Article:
A number of participants reported instigating strategies to help cope with or ameliorate their fatigue, which include planning “rest days” (Textbox quotations 6 and 7).
Fatigue was reported to be a more important symptom compared to perceived muscle weakness, which was not associated with perceived variations of disease activity or a factor that directly impacts upon quality of life (Textbox quotations 2 and 8). Multiple participants explained that fatigue is not commonly assessed or addressed during clinical consultations. A reduced awareness amongst clinicians of fatigue as an IIM-related symptom was suggested as a possible reason for this omission (Textbox quotation 9).
Travel was reported to be a particularly fatigue-inducing activity, with a number of participants reporting limiting their travel to only the essential. Also, the need to plan all aspects of travel details, such as the presence of steps or slopes, the location of rest facilities and the assurance that an emergency contact be available, was a source of concern and sense of limitation to a number of participants, their partners and families (Textbox quotation 10). This need to meticulously plan all travel, even short distances, appeared to add to a sense of loss of independence and their condition dominating many aspects of their life.
Second to fatigue, pain was a key symptom. The character of pain was reported in a number of different ways, including “spasm”, “muscle burning”, “feeling like you’ve run a marathon”, and so severe that “it does bring you to tears”, however it was generally reported that conveying the nature of the pain was difficult (Textbox quotation 11).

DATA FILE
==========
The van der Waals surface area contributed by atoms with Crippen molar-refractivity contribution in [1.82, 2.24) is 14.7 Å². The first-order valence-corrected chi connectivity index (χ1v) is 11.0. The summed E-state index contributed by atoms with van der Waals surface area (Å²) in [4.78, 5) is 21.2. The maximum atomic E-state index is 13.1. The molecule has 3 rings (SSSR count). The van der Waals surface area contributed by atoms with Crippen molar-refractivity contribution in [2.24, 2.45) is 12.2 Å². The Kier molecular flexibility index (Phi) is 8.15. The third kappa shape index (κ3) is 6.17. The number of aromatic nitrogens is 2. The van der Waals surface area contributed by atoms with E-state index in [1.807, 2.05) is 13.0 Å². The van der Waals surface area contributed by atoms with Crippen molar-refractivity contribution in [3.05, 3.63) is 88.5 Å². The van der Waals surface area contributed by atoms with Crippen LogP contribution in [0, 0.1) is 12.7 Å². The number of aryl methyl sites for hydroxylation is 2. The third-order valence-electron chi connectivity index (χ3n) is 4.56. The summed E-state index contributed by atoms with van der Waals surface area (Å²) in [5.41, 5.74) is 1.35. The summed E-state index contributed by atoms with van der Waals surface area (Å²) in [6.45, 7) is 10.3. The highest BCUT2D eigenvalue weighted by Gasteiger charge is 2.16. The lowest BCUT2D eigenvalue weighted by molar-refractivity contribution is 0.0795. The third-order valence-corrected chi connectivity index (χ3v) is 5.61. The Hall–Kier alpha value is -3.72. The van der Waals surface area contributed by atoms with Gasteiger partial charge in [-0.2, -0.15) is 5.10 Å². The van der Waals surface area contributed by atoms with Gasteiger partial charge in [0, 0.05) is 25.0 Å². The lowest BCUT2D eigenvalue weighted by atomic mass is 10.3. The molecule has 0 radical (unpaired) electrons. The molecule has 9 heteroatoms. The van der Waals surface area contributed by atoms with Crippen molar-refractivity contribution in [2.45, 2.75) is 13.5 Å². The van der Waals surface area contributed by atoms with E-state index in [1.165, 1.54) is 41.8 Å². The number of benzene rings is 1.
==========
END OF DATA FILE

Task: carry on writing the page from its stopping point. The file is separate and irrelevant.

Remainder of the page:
Pain was noted to be linked to carrying out physical activities, even of low intensity. The occurrence of pain whilst carrying out daily activities was a particularly troublesome symptom (Textbox quotation 12). A number of participants acknowledged that pain may only be experienced when they exceed a certain level of duration of physical exertion, typically associated with certain ADLs. Participants reported needing to therefore be more purposeful and deliberate in planning and executing ADLs, choosing which were essential and which can be postponed until they felt capable.
Day-to-day symptom variation – characterisation of good and bad days